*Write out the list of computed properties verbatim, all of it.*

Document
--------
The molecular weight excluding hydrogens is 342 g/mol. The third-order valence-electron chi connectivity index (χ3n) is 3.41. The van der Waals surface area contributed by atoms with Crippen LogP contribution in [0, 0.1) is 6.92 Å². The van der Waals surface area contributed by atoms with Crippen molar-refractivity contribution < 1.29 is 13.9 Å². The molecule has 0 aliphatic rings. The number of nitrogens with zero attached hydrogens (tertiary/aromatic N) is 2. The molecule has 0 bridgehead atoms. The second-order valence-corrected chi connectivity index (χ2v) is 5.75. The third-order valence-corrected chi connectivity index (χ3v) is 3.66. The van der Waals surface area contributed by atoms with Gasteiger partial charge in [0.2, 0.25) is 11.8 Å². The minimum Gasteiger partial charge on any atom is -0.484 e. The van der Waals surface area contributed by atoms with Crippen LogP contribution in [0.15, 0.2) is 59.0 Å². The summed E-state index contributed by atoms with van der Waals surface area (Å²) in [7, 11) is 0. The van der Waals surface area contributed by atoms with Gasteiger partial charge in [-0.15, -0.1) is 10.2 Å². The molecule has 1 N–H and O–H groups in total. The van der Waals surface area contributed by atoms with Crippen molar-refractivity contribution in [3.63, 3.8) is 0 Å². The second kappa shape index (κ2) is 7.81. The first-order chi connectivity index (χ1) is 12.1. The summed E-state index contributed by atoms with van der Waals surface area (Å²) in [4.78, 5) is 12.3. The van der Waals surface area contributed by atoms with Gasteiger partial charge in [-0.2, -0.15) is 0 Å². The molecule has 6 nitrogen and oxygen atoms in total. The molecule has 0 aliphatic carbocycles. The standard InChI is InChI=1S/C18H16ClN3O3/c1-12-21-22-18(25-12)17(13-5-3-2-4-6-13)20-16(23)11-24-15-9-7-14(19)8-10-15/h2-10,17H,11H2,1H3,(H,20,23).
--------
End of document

The molecular weight excluding hydrogens is 342 g/mol. The third-order valence-electron chi connectivity index (χ3n) is 3.41. The van der Waals surface area contributed by atoms with Crippen LogP contribution in [0, 0.1) is 6.92 Å². The van der Waals surface area contributed by atoms with Crippen molar-refractivity contribution < 1.29 is 13.9 Å². The molecule has 0 aliphatic rings. The number of nitrogens with zero attached hydrogens (tertiary/aromatic N) is 2. The molecule has 0 bridgehead atoms. The second-order valence-corrected chi connectivity index (χ2v) is 5.75. The third-order valence-corrected chi connectivity index (χ3v) is 3.66. The van der Waals surface area contributed by atoms with Gasteiger partial charge in [0.2, 0.25) is 11.8 Å². The minimum Gasteiger partial charge on any atom is -0.484 e. The van der Waals surface area contributed by atoms with Crippen LogP contribution in [0.15, 0.2) is 59.0 Å². The summed E-state index contributed by atoms with van der Waals surface area (Å²) in [7, 11) is 0. The van der Waals surface area contributed by atoms with Gasteiger partial charge in [-0.15, -0.1) is 10.2 Å². The molecule has 1 N–H and O–H groups in total. The van der Waals surface area contributed by atoms with Crippen molar-refractivity contribution in [3.63, 3.8) is 0 Å². The second kappa shape index (κ2) is 7.81. The first-order chi connectivity index (χ1) is 12.1. The summed E-state index contributed by atoms with van der Waals surface area (Å²) in [4.78, 5) is 12.3. The van der Waals surface area contributed by atoms with Gasteiger partial charge in [-0.2, -0.15) is 0 Å². The molecule has 6 nitrogen and oxygen atoms in total. The molecule has 0 aliphatic carbocycles. The standard InChI is InChI=1S/C18H16ClN3O3/c1-12-21-22-18(25-12)17(13-5-3-2-4-6-13)20-16(23)11-24-15-9-7-14(19)8-10-15/h2-10,17H,11H2,1H3,(H,20,23).